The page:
How does health impact peace? This question was on the minds of delegates as they gathered in Geneva earlier last month for the World Health Organization’s 75th World Health Assembly (WHA). For the first time since the start of the COVID-19 pandemic, the annual meeting was held in person. The 2022 theme – Health for Peace, Peace for Health – explored the interrelationship of health and peace and how health interventions are particularly well-suited for peacebuilding across the globe.
In his opening remarks, WHO Director-General Dr. Tedros Adhanom Ghebreyesus elaborated on this symbiosis. Conflicts are a major obstacle to health, he said, while a lack of access to health and basic social services can lead to conflict and violence. He called on the world to find innovative ways to address differences, strengthen resilience and empower people to rebuild peaceful relations with each other.
Unfortunately, today’s crisis-laden world makes these goals more elusive than ever. We face a daunting combination of disease, drought, famine and war, fueled by climate change, inequity and geopolitical rivalry. Global health imperatives, such as building up an adequate health care workforce, eradicating disease, advancing health security and renewing the drive toward universal health coverage (UHC) and the Sustainable Development Goals (SDG), simply won’t succeed in a divided world.
The WHO makes this clear in its recently released Progress Report on the Global Action Plan for Healthy Lives and Well-being for All. The 2022 update focuses on how COVID-19 has placed major demands on national governments, highlighting the need for increased investment in health systems recovery and primary health care to achieve the health-related SDGs. Additionally, COVID has created a new global health architecture with the potential to prepare for and respond to future pandemics. Peace and harmony are key. Without them, collaboration among key actors in a multilateral system is impossible.
Prior to the WHA, WHO, the International Council of Nurses, and the International Confederation of Midwives held their 9th annual Triad Meeting. More than 650 nursing and midwifery leaders from 165 countries participated. The meeting focused on country-level implementation of the WHO’s Global Strategic Directions for Nursing and Midwifery 2021-2025 (SDNM), which were adopted at last year’s WHA. The SDNM spell out what we must do over the next few years to increase the pipeline of nurses and midwives at every level and ensure an educated, professional, well-trained workforce.
Participants at the Triad Meeting agreed to the following:
As the WHO has noted numerous times, and as I highlighted in an earlier blog post, if we do nothing to bolster the nursing and midwifery workforce, we risk a growing global nursing shortage that could reach more than 5.7 million by 2030. That’s only 7.5 years away.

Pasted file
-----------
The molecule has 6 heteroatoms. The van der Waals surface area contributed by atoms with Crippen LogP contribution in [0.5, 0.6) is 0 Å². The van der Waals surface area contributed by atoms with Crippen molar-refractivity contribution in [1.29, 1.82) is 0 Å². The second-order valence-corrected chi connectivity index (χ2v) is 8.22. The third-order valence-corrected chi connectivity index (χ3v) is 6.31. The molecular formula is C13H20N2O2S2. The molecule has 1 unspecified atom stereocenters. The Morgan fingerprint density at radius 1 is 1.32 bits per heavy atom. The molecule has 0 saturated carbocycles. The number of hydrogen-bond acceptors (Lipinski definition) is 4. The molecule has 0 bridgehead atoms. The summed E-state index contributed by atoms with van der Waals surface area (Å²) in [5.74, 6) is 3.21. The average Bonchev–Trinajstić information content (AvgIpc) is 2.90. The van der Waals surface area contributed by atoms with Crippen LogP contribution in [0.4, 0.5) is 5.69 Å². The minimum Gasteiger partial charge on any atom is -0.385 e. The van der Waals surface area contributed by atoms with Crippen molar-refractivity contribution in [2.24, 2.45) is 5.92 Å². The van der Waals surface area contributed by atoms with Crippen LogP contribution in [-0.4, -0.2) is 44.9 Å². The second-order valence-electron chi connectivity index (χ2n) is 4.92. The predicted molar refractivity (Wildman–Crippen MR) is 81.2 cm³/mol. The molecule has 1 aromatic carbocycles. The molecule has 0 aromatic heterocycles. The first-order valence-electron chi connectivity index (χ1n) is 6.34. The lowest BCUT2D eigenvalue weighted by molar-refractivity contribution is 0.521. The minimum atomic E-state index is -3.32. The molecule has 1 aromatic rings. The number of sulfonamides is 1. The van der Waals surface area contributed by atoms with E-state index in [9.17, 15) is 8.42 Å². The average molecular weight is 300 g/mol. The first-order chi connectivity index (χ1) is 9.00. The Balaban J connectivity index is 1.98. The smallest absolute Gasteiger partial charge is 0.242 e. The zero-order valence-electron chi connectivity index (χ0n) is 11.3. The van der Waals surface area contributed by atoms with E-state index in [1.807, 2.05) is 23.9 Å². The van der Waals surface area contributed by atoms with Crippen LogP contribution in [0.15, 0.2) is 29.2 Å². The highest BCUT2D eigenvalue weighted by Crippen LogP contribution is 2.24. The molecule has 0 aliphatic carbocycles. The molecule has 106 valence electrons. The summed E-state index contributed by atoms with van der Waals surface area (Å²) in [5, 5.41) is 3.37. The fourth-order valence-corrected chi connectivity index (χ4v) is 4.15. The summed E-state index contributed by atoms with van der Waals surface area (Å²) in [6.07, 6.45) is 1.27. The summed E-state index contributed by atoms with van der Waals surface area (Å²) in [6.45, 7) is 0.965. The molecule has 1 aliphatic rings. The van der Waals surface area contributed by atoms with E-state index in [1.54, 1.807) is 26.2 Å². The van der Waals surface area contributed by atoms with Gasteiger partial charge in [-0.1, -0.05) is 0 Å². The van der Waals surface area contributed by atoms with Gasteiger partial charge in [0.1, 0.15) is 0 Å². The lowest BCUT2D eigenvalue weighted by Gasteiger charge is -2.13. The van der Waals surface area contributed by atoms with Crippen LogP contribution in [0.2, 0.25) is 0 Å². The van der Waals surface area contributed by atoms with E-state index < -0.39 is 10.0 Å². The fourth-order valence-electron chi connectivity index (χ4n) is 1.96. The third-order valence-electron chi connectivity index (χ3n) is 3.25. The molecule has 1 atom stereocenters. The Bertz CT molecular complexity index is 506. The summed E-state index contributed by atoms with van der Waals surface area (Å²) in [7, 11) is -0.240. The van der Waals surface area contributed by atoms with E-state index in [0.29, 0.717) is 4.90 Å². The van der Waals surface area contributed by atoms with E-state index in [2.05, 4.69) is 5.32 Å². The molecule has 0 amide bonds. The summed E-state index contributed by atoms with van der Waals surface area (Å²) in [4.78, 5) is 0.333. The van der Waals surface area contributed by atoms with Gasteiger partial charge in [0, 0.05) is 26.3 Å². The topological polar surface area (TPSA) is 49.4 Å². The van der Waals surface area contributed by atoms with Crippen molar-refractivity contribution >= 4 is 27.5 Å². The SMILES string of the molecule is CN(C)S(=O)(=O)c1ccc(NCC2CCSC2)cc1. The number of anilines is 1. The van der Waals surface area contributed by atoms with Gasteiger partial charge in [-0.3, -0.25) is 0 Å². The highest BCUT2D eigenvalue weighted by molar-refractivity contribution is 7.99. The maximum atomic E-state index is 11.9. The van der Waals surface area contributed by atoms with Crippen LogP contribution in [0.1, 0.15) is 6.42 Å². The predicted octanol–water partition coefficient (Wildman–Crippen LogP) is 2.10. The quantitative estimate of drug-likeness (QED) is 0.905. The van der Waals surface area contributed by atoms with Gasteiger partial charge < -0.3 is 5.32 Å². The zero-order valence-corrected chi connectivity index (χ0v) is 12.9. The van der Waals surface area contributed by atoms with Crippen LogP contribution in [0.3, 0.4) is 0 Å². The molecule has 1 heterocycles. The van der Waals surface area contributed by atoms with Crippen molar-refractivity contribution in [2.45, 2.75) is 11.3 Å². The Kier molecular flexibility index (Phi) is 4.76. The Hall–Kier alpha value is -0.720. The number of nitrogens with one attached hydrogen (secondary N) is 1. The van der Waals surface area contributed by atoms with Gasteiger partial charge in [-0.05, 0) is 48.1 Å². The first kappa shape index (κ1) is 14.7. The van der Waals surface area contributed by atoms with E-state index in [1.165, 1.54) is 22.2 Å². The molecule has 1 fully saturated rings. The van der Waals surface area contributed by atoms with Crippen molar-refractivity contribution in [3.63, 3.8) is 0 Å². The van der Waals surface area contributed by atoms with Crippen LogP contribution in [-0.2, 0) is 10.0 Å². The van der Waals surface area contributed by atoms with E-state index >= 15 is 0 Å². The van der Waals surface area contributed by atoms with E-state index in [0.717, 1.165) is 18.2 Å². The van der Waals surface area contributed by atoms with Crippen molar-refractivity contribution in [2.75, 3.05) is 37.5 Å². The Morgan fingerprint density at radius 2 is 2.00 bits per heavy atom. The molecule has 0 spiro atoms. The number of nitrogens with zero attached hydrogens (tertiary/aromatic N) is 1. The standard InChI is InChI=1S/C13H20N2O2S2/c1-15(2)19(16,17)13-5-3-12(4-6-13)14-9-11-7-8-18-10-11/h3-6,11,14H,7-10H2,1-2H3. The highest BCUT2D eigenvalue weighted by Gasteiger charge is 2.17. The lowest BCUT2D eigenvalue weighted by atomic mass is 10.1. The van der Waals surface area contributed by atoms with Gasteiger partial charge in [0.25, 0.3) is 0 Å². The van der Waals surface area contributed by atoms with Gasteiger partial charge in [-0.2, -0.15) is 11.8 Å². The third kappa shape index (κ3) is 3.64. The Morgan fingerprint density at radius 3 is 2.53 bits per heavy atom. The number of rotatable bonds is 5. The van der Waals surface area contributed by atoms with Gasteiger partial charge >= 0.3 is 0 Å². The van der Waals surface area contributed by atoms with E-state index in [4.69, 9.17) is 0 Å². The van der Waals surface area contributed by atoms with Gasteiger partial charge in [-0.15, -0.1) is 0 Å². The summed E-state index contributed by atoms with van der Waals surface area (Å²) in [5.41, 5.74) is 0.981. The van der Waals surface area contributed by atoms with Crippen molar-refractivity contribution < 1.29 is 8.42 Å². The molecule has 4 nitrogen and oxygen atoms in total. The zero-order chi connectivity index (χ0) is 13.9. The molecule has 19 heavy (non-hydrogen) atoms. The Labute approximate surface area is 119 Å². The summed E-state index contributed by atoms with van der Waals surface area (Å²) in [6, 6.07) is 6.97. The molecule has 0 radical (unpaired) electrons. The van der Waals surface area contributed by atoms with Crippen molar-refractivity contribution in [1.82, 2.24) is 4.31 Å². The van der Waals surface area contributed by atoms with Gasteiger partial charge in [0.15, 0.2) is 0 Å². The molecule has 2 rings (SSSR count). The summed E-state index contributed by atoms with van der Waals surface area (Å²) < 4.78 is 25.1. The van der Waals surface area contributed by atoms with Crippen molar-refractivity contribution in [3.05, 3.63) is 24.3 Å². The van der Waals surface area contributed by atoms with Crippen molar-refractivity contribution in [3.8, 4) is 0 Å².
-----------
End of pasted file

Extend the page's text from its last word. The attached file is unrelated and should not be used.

Without nurses, midwives and other health workers, there is no health care. And with no health care, there is no peace. As leaders from the Pan American Health Organization (PAHO) said at their International Nurses Day event, let’s invest in nursing education, jobs, leadership and practice. Implementing the SDNMs will help us accomplish these goals.
Not only that, but bolstering the health workforce and cultivating nursing and midwifery leaders will improve our ability to handle the next pandemic. Make no mistake – another one is coming. And, as our response to COVID-19 made abundantly clear, the world is woefully unprepared to respond to such large-scale health emergencies. Unless we take steps to shore up our preparedness and response capacity now, we can expect an endless loop of socioeconomic disruption playing repeatedly as we grapple with the challenges ahead.
In their recent report, Transforming or Tinkering: Inaction Lays the Groundwork for Another Pandemic, two esteemed global health pioneers lay bare the fundamental reality. The Honorable Helen Clark, former Prime Minister of New Zealand, and Her Excellency Ellen Johnson Sirleaf, former President of Liberia, co-chairs of the Independent Panel for Pandemic Preparedness and Response, say the world remains ill-equipped for the next pandemic. As COVID-19 continues to take a huge toll, the authors write, “political focus to prepare for more waves is flagging. Work has begun to prevent the next pandemic, but at the current pace, the transformative change required will take years to complete.”
Preparedness starts with an adequate workforce of nurses, midwives and health care workers. It’s an investment in our future, our well-being, our security, our prosperity and our health. Above all, it’s an investment in peace.